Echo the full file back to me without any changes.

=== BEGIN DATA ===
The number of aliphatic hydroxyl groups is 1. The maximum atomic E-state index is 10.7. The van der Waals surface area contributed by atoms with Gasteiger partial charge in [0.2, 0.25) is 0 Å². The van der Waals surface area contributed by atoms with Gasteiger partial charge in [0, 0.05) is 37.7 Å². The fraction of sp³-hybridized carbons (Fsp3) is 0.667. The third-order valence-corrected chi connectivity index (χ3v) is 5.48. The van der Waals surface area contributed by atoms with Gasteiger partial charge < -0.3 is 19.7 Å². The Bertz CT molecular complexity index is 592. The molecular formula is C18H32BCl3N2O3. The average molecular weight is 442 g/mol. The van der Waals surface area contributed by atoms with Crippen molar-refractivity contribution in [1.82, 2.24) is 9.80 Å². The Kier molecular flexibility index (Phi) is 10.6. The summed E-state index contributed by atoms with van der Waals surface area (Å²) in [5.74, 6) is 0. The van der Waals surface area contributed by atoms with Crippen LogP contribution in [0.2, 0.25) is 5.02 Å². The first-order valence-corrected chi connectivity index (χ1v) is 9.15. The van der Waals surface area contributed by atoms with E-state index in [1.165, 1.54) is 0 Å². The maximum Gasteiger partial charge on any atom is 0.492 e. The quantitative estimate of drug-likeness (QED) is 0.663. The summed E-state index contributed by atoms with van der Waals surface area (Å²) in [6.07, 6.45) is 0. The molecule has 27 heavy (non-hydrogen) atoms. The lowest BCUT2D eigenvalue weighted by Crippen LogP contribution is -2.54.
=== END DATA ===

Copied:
The number of aliphatic hydroxyl groups is 1. The maximum atomic E-state index is 10.7. The van der Waals surface area contributed by atoms with Gasteiger partial charge in [0.2, 0.25) is 0 Å². The van der Waals surface area contributed by atoms with Gasteiger partial charge in [0, 0.05) is 37.7 Å². The fraction of sp³-hybridized carbons (Fsp3) is 0.667. The third-order valence-corrected chi connectivity index (χ3v) is 5.48. The van der Waals surface area contributed by atoms with Gasteiger partial charge < -0.3 is 19.7 Å². The Bertz CT molecular complexity index is 592. The molecular formula is C18H32BCl3N2O3. The average molecular weight is 442 g/mol. The van der Waals surface area contributed by atoms with Crippen molar-refractivity contribution in [1.82, 2.24) is 9.80 Å². The Kier molecular flexibility index (Phi) is 10.6. The summed E-state index contributed by atoms with van der Waals surface area (Å²) in [5.74, 6) is 0. The van der Waals surface area contributed by atoms with Crippen LogP contribution in [0.2, 0.25) is 5.02 Å². The first-order valence-corrected chi connectivity index (χ1v) is 9.15. The van der Waals surface area contributed by atoms with E-state index in [1.165, 1.54) is 0 Å². The maximum Gasteiger partial charge on any atom is 0.492 e. The quantitative estimate of drug-likeness (QED) is 0.663. The summed E-state index contributed by atoms with van der Waals surface area (Å²) in [6.07, 6.45) is 0. The molecule has 27 heavy (non-hydrogen) atoms. The lowest BCUT2D eigenvalue weighted by Crippen LogP contribution is -2.54.